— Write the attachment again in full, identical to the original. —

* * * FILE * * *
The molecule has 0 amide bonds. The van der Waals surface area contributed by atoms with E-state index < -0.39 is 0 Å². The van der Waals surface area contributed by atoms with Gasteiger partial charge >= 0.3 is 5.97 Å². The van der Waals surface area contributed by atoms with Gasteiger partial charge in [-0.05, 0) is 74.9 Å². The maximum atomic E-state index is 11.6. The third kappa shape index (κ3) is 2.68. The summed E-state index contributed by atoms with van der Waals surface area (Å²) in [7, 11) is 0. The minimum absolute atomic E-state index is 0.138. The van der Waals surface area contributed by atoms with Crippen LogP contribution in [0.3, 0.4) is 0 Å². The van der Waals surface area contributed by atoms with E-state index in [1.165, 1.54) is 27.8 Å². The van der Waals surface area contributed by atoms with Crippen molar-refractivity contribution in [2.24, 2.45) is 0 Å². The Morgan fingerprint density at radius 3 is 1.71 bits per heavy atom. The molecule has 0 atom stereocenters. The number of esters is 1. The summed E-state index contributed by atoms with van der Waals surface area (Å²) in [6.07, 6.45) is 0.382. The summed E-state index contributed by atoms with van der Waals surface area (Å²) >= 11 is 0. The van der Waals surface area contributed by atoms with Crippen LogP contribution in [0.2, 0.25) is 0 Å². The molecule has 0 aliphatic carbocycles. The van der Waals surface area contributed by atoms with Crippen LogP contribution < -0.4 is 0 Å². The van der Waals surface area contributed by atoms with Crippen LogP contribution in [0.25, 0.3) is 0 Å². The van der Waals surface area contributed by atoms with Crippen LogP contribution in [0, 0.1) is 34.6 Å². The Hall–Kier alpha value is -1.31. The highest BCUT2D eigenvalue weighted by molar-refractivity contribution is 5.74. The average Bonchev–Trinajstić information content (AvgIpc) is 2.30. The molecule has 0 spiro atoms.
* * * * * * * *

The molecule has 0 amide bonds. The van der Waals surface area contributed by atoms with E-state index < -0.39 is 0 Å². The van der Waals surface area contributed by atoms with Gasteiger partial charge >= 0.3 is 5.97 Å². The van der Waals surface area contributed by atoms with Gasteiger partial charge in [-0.05, 0) is 74.9 Å². The maximum atomic E-state index is 11.6. The third kappa shape index (κ3) is 2.68. The summed E-state index contributed by atoms with van der Waals surface area (Å²) in [7, 11) is 0. The minimum absolute atomic E-state index is 0.138. The van der Waals surface area contributed by atoms with Crippen LogP contribution in [0.3, 0.4) is 0 Å². The van der Waals surface area contributed by atoms with E-state index in [1.165, 1.54) is 27.8 Å². The van der Waals surface area contributed by atoms with Crippen molar-refractivity contribution in [2.24, 2.45) is 0 Å². The Morgan fingerprint density at radius 3 is 1.71 bits per heavy atom. The molecule has 0 atom stereocenters. The number of esters is 1. The summed E-state index contributed by atoms with van der Waals surface area (Å²) in [6.07, 6.45) is 0.382. The summed E-state index contributed by atoms with van der Waals surface area (Å²) >= 11 is 0. The van der Waals surface area contributed by atoms with Crippen LogP contribution in [0.2, 0.25) is 0 Å². The molecule has 0 aliphatic carbocycles. The van der Waals surface area contributed by atoms with Crippen LogP contribution < -0.4 is 0 Å². The van der Waals surface area contributed by atoms with Crippen LogP contribution in [0.25, 0.3) is 0 Å². The van der Waals surface area contributed by atoms with Crippen LogP contribution in [0, 0.1) is 34.6 Å². The Hall–Kier alpha value is -1.31. The highest BCUT2D eigenvalue weighted by molar-refractivity contribution is 5.74. The average Bonchev–Trinajstić information content (AvgIpc) is 2.30. The molecule has 0 spiro atoms.